I disagree with your point that anything short of deep dive, tight time horizon/age specific analysis lacks enough resolution per our discussion. We aren't posing a research effort for peer review and or publication here. We are gleaning trends from widely available and yet statistically satisfying data.
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Old 04-13-2020, 10:06 AM
 
19,804 posts, read 18,110,313 times
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Quote:
Originally Posted by CorporateCowboy View Post
Though I don't have kids, conventional thinking in re: education is promoting a love of learning - not choosing a profession for your kids. It's common sense we tend to excel at what we enjoy; I can't imagine a kid excelling at anything if he/she has a parent hovering making demands or career choices for him/her.
"Conventional wisdom" vis a vis education in The US is getting us killed vs. much of the world.

My wife and I took a somewhat softer approach than the people below but our kids knew the academic expectations in our house and they were more or less make As in every single class you take. If you don't there must to be a reason not an excuse. Fast forward my kids are both killing it as young adults.

Some friends have two daughters two years apart in age. After school both kids came home and had some unwind time. Then they went to their desk, both desks in a hallway facing opposite walls. With reasonable bath, water, food, stretching breaks, and time for sports practices (both girls were D-1 athletes in college) they'd work on homework and studies until they were done. Until the kids were in about 6th all homework was checked by a parent, wrong answers were marked as such and redone. Most TV and nearly all video games etc. were weekend only affairs. And the expectation was make As always.

Fast forward both are now in their mid-20s, whip smart, impressive degrees on the wall, well adjusted, conversational........one is an engineer the other is working on a microbiology Ph.D.

In all the above cases the expectation was to more or less dominate in the classroom with little steering toward particular careers.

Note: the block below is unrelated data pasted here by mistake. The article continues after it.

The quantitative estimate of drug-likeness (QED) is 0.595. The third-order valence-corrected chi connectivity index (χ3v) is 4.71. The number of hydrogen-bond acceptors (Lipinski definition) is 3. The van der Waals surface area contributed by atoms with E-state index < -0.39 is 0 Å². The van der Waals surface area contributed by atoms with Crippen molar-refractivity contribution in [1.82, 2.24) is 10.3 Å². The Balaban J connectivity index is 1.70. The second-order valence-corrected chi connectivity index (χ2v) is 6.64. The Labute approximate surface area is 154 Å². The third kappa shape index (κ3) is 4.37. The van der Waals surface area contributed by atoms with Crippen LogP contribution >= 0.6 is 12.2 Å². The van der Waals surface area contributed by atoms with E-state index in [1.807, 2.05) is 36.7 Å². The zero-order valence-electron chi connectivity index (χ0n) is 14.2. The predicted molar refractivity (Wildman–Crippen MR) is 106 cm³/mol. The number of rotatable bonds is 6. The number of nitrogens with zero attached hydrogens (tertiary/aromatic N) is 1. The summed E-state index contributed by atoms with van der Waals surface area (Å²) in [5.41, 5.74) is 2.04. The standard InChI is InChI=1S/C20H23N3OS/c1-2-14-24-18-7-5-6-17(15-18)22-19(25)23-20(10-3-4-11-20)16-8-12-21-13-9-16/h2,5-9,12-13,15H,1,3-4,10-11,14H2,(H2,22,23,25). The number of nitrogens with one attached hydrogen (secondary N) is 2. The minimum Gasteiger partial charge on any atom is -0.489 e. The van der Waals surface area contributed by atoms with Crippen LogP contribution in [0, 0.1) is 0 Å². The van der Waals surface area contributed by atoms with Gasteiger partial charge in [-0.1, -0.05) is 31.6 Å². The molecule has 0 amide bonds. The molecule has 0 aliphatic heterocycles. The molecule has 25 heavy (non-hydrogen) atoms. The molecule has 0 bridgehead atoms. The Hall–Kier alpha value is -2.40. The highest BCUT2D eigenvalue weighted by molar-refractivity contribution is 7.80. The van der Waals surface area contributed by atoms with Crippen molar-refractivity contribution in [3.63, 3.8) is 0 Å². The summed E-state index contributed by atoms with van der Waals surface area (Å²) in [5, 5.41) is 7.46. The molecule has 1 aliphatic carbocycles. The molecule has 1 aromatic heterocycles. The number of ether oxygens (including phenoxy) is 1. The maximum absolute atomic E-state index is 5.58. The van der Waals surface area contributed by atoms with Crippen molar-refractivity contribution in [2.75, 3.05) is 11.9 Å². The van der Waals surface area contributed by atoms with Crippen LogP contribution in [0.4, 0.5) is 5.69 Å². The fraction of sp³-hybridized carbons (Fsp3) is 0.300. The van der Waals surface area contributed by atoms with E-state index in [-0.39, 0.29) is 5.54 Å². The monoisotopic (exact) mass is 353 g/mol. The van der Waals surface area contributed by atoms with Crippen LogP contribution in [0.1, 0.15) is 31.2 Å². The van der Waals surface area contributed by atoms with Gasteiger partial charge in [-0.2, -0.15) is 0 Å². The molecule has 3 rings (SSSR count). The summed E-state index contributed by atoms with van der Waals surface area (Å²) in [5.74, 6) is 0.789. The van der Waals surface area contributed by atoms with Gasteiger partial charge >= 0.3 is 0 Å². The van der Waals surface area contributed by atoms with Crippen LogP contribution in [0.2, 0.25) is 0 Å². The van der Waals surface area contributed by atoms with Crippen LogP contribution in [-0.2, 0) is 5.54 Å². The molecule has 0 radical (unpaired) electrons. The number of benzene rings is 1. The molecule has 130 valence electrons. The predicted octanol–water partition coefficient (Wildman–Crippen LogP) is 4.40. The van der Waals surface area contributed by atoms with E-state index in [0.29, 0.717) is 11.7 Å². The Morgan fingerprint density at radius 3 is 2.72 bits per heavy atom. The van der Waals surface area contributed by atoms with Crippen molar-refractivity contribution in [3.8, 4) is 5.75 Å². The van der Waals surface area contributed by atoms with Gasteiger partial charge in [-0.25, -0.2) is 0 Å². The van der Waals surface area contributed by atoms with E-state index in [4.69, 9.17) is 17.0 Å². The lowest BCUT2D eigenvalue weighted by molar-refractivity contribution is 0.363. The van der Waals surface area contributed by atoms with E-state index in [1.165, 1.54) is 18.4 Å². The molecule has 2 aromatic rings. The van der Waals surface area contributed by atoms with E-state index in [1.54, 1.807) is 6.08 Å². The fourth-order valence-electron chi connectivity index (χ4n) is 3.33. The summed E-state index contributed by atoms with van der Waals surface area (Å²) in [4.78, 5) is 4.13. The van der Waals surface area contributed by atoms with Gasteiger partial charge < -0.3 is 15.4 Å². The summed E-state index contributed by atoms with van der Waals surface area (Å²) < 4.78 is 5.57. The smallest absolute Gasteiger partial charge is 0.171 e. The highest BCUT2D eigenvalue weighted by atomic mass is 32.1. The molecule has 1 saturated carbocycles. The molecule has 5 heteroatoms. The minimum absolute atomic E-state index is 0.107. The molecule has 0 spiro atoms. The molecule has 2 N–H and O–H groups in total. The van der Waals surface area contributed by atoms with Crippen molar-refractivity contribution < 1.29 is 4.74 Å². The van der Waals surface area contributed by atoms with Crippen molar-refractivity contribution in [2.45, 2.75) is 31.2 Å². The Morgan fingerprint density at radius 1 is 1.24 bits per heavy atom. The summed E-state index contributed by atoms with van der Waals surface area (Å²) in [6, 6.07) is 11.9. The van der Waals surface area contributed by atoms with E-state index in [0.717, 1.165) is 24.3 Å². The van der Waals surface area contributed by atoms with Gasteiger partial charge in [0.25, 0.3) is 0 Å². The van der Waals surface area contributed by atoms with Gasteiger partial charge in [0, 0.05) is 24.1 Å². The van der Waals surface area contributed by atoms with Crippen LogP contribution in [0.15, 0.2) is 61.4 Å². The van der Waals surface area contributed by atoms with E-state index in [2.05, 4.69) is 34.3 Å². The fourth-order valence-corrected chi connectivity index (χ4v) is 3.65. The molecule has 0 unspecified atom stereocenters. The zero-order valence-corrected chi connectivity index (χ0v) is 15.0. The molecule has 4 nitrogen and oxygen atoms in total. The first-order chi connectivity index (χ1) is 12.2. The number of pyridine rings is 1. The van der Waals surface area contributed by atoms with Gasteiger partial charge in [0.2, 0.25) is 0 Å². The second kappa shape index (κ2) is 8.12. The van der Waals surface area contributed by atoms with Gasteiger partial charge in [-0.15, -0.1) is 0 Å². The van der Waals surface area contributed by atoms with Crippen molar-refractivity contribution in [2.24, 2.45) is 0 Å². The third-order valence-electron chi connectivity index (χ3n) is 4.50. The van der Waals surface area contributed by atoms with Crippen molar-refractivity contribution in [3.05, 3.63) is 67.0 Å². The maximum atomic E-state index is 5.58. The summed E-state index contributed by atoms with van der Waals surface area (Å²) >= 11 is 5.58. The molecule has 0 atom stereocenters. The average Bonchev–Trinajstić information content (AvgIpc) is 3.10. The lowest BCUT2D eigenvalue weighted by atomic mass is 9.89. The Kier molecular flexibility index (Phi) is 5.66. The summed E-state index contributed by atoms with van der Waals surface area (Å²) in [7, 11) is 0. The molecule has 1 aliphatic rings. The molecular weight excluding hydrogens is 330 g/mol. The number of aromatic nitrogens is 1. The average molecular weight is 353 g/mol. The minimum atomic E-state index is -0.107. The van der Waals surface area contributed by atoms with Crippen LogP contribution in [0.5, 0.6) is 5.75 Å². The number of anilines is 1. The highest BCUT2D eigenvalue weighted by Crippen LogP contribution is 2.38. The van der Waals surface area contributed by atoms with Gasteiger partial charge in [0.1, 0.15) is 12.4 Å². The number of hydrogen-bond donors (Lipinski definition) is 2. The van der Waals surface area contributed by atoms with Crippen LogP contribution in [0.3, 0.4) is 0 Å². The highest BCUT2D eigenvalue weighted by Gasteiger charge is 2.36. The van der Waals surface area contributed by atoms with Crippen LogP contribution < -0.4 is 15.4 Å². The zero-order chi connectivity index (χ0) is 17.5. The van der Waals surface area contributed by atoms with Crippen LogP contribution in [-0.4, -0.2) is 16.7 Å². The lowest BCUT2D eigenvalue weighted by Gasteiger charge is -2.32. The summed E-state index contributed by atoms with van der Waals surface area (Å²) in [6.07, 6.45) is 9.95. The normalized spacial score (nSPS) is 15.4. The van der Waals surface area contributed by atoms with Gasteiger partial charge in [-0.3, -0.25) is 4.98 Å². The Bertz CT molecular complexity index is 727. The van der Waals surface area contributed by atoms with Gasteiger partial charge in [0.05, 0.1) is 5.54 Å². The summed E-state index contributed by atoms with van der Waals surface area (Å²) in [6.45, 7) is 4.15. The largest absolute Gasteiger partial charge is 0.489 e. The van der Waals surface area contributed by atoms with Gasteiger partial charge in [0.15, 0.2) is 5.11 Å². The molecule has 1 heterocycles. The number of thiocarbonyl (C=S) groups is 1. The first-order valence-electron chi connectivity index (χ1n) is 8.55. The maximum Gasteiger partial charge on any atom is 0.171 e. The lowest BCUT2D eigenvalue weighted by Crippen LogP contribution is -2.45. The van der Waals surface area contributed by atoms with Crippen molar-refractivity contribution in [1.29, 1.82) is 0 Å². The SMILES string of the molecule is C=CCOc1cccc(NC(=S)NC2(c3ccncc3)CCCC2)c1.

Ergo I believe pressing/helping kids do very well in school is nearly imperative driving them towards specific vocations is a mistake.
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Old 04-13-2020, 12:59 PM
 
Location: Silicon Valley, CA
13,561 posts, read 10,364,797 times
Reputation: 8252
Quote:
Originally Posted by EDS_ View Post
Sure no question rockstar sales people do very well financially.
Point is, go into medicine because it's a calling and you love doing it - because the route to being a physician is long, winding and grueling. Don't do it for the money or prestige. I believe you have children who are in the field so you're pretty well versed on this, right?
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Old 04-13-2020, 03:10 PM
 
19,804 posts, read 18,110,313 times
Reputation: 17293
Quote:
Originally Posted by silverkris View Post
Point is, go into medicine because it's a calling and you love doing it - because the route to being a physician is long, winding and grueling. Don't do it for the money or prestige. I believe you have children who are in the field so you're pretty well versed on this, right?
Right my kids are an MS-1 and a PGY-3. By way of agreeing with you the physician track is way too long in years, too difficult both in terms of competition and baseline rigor, too likely to end in failure for most etc. etc........young people who head off in that direction should have a love for the craft or be prepared to hate the trip. Once there being a physician is no cake walk either.

That being said the money angle vs. other professions is fairly straightforward via bar napkin arithmatic.
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Old 04-13-2020, 10:44 PM
 
Location: SF/Mill Valley
8,684 posts, read 3,879,665 times
Reputation: 6028
Quote:
Originally Posted by cjseliga View Post
It's similar to the Ivy's trying to defend "their brand". Most people who are bright enough to get into Harvard, Brown, Yale, Dartmouth, Cornell, Princeton, Penn and Columbia, could have probably gone to PoDunk U and have been just as successful, of course the Ivy's don't want to hear that. It's not the school, it's the person!
Many companies won't even look at a candidate unless he/she graduated from an Ivy (and the difference in payscales, and even more importantly opportunity, is dramatically different); this is clear to anyone who has worked (or even interned in) the corporate world. When competition is fierce, it's the PoDunk U graduates you hear about who can't find a job and end up working retail or flipping burgers (because they probably shouldn't have bothered to get an MBA in an oversaturated market from a mediocre school in the first place).

That said, relative to the OP, it doesn't matter what is coveted; if the person isn't motivated by their own choices and/or abilities, they won't be successful (and probably not very happy either).